Northern Ireland

Incapacity Benefit: Third of assessed NI claimants 'fit for work'

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Media captionBBC Newsline's Tara Mills explains Incapacity Benefit changes

Almost a third of benefit claimants in Northern Ireland who were re-assessed for their entitlement to Incapacity Benefit have been found fit to work.

More than 80,000 people receive the payment in NI, which is paid to people who are too ill to hold down a job.

Almost half of these claimants have had their cases re-examined due to changes to the UK welfare system.

Of the total who were reassessed, 12,500 were found fit to work and they will lose their Incapacity Benefit.


They will be transferred to the Jobseeker's Allowance, which is about £30 less per week than the sickness-related benefit.

However, critics have said the reassessment is part of an attempt to cut the overall welfare bill and they are unhappy with many aspects of the reassessment process.

Advice NI, a local independent advice network, is among those who have claimed the process is flawed.

Mary McManus from Advice NI's east Belfast branch said they found that claimants are being reassessed "more frequently".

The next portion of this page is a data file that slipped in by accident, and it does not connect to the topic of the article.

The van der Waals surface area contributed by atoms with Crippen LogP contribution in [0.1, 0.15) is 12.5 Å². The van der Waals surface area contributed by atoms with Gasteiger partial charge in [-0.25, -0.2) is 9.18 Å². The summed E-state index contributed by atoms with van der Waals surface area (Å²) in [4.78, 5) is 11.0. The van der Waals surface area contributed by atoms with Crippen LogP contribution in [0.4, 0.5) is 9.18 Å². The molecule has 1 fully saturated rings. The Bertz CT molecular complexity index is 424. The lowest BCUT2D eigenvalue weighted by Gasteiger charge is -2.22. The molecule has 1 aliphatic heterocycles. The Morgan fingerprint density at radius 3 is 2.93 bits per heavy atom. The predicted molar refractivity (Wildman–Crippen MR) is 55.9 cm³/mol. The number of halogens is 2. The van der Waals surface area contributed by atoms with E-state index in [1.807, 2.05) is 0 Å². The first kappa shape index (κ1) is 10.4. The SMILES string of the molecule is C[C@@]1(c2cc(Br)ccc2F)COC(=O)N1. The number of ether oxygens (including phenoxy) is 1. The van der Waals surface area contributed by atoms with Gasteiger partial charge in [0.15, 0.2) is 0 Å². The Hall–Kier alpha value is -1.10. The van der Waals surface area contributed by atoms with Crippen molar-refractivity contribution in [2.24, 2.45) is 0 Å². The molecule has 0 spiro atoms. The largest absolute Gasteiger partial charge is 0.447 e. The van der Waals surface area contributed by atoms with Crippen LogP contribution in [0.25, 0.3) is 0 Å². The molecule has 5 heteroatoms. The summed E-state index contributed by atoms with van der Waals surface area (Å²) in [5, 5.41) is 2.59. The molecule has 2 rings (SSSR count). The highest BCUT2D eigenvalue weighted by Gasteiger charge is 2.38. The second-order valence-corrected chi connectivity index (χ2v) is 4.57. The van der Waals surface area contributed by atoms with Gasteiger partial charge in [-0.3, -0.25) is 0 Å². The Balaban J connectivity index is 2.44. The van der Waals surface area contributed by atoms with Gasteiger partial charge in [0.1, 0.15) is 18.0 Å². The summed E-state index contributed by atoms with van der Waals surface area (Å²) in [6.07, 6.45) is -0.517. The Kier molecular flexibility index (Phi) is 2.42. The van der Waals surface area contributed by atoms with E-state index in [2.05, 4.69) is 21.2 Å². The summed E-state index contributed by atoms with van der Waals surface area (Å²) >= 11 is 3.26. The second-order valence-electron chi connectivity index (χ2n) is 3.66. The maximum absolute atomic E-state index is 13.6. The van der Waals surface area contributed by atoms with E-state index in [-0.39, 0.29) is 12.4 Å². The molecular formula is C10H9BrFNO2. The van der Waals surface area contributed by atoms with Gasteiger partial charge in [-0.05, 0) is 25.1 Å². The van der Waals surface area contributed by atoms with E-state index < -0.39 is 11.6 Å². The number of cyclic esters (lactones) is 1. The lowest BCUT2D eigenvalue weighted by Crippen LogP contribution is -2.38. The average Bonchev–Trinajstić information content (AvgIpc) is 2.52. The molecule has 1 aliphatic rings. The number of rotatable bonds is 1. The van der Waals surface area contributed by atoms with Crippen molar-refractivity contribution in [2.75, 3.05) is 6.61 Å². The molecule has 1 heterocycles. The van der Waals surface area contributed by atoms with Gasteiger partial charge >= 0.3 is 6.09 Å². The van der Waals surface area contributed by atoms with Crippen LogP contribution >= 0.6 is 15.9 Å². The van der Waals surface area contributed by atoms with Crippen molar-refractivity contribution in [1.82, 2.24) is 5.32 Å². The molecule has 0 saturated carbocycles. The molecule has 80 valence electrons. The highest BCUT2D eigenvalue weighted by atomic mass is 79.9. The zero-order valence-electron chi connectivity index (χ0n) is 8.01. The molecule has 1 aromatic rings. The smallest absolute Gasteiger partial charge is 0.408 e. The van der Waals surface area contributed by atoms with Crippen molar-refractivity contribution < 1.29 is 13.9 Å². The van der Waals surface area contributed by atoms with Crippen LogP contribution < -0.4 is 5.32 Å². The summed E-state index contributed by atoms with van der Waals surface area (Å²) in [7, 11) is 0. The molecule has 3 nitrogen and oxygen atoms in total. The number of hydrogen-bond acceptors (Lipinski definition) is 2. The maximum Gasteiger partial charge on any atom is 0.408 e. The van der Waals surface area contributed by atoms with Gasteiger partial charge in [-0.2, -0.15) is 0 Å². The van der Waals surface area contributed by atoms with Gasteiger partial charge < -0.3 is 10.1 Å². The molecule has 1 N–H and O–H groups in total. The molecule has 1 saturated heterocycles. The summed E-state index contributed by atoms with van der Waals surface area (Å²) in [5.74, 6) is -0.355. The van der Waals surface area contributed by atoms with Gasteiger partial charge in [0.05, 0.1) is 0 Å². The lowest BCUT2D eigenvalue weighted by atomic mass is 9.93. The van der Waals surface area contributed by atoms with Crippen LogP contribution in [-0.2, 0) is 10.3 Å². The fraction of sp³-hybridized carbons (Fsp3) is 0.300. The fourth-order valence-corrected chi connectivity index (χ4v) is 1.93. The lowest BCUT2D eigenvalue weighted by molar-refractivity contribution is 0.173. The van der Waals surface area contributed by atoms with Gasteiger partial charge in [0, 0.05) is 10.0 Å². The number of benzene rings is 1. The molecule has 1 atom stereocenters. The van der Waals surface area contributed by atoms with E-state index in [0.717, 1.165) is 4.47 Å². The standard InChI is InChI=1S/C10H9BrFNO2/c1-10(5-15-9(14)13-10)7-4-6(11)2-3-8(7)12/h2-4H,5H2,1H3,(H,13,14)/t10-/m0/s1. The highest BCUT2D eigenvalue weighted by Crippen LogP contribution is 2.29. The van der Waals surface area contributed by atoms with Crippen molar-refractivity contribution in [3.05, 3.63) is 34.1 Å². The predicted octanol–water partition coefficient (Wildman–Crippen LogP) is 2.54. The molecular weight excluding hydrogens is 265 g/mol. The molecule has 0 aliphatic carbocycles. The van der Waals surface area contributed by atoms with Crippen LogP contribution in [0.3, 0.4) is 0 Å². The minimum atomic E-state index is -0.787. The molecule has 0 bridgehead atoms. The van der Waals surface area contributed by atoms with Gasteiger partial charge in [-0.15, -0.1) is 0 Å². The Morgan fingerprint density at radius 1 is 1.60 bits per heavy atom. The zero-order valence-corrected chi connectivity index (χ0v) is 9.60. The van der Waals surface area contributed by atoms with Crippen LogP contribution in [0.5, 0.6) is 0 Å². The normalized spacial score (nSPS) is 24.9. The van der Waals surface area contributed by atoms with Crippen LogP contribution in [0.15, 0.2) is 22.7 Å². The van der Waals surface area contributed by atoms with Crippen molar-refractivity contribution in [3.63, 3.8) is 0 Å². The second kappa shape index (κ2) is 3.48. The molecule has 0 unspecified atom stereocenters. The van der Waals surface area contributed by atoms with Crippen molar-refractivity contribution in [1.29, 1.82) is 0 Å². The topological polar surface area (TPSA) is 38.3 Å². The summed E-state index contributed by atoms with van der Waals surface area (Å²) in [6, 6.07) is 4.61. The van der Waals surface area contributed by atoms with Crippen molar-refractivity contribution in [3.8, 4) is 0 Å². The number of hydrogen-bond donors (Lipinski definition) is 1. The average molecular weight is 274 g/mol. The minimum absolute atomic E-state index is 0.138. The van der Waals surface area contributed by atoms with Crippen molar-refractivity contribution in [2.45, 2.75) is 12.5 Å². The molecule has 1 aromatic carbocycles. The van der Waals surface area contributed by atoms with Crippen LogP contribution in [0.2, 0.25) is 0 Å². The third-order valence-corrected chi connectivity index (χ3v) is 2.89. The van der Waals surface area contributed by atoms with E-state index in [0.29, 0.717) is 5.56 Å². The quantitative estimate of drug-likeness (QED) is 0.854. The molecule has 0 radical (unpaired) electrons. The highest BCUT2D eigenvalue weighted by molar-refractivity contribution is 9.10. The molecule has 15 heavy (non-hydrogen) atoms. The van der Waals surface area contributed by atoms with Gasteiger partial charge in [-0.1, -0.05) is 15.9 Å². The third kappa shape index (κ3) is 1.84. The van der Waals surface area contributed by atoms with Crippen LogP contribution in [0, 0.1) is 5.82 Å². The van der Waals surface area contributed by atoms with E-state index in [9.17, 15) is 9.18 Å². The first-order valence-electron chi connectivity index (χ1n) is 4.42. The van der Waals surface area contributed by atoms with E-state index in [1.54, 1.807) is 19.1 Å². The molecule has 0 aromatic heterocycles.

"For example we have people who were turned down last year, who we represented successfully at appeal, coming back this year where they've been reassessed and we have to represent them again," she said.

About 8,000 people have appealed the decision and about 2,000 appeals have been heard so far.

Finding jobs

Of the appeals that have been completed, over 60% were unsuccessful - meaning the claimant will still lose their benefit.

In Northern Ireland, the Department for Employment and Learning (DEL) gathers statistics on the numbers of people who find employment after they are transferred from Incapacity Benefit to Jobseeker's Allowance.

The department said that of the 941 claimants who have moved from Incapacity Benefit to JSA, 67 secured jobs.

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